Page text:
The Duty To Safeguard Personal Data From Future Theft

The chief judge of the U.S. District Court for the Northern District of Georgia recently ruled that several consolidated lawsuits against Equifax over the data breach that occurred in 2017 may move forward. The lawsuits were filed by 96 people on behalf of a proposed class of all consumers whose personal and financial data was stolen in the breach.

The data breach affected more than 146 million consumers—nearly half of all Americans. Over a three-month period in 2017, cybercriminals stole at least 146.6 million names, dates of birth, and 145.5 million Social Security numbers, as well as 99 million addresses, 17.6 million driver's license numbers, 209,000 credit card numbers, and 97,500 tax identification numbers.

Lawyers for Equifax argued that exposure of personal information was not an injury and that the data breach had not led to any "actual harm" and only "speculative future harm." The chief judge disagreed because the affected consumers allege they have been harmed either by experiencing identity theft or by having to take measures to protect themselves from the "serious and imminent risk of fraud and identity theft" they all face as a result of the breach. 

The chief judge was not convinced by Equifax's argument that it could not foresee criminal acts committed by outside parties and should not be liable for them. The judge noted that Equifax made public statements showing that it knew its data was valuable to cybercriminals and susceptible to hacking. Equifax had experienced previous breaches and ignored warnings from cybersecurity experts that its systems were "dangerously deficient" and faced "a substantial risk of an imminent breach," according to the judge.

The chief judge called the data breach "unprecedented" and rejected Equifax's request to dismiss the lawsuits. He concluded that "Equifax owed the plaintiffs a duty of care to safeguard the personal information in its custody." He stated that the "defendants knew of a foreseeable risk to its data security systems but failed to implement reasonable security measures." Robin McDonald "Judge OKs Equifax Lawsuits Over Massive Data Breach" law.com (Jan. 28, 2019).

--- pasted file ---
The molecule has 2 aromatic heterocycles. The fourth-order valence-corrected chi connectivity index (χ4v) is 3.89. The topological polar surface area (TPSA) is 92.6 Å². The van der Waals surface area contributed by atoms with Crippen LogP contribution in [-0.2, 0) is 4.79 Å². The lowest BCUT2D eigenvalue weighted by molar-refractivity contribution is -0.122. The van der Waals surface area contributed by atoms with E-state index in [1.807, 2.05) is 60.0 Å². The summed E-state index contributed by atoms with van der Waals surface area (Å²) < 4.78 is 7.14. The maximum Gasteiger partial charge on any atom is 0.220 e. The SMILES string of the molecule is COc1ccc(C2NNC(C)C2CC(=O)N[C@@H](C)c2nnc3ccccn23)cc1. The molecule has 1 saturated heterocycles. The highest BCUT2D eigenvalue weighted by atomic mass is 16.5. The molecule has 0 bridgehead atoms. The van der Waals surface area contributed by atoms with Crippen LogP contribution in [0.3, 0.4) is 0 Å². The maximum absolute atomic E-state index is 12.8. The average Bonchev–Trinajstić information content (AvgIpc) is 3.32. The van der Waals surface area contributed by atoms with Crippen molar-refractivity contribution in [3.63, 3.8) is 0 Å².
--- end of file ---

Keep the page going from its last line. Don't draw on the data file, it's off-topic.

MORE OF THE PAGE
Commentary

Contrary to Equifax’s assertions in the lawsuit above, Equifax’s CEO Mark Begor recently testified before Congress, when asked, that he was not willing to disclose his personal identification information in the hearing because of the harm that could follow from the release of that information. He admitted he has been a victim of identity theft in the past. So, just like the judge and everyone else, the Equifax leadership acknowledges the harms that can follow a data breach.

Because organizations have a duty of care to safeguard personal data in their possession, they can be held liable if they do not take measures to address cyber vulnerabilities.

The first step is to have either the internal IT department or a third-party cybersecurity firm audit the cybersecurity protections and practices. This audit should look for all areas where the organization is exposed to cybercrime, including network security software and employee cybersecurity practices.

Then, work with internal IT or third-party cybersecurity to develop a plan for shoring up these vulnerabilities. Organizations may not be able to fix every weakness immediately; however, it is essential to create a step-by-step plan for working toward complete protection that addresses the most pressing vulnerabilities first. Begin taking action on the plan immediately, using all available resources.

Review the plan annually to consider if there are new cyberthreats that should now be included. If a new risk has arisen, decide where in the plan it needs to be added based on the level of risk it poses.

If cybercriminals do access employee or customer data while the organization is in the process of implementing the cybersecurity plan, showing that the organization assessed vulnerabilities and was engaged in implementing all available resources to fix them, starting with those that pose the greatest risk, may help lessen the damages assessed in a lawsuit

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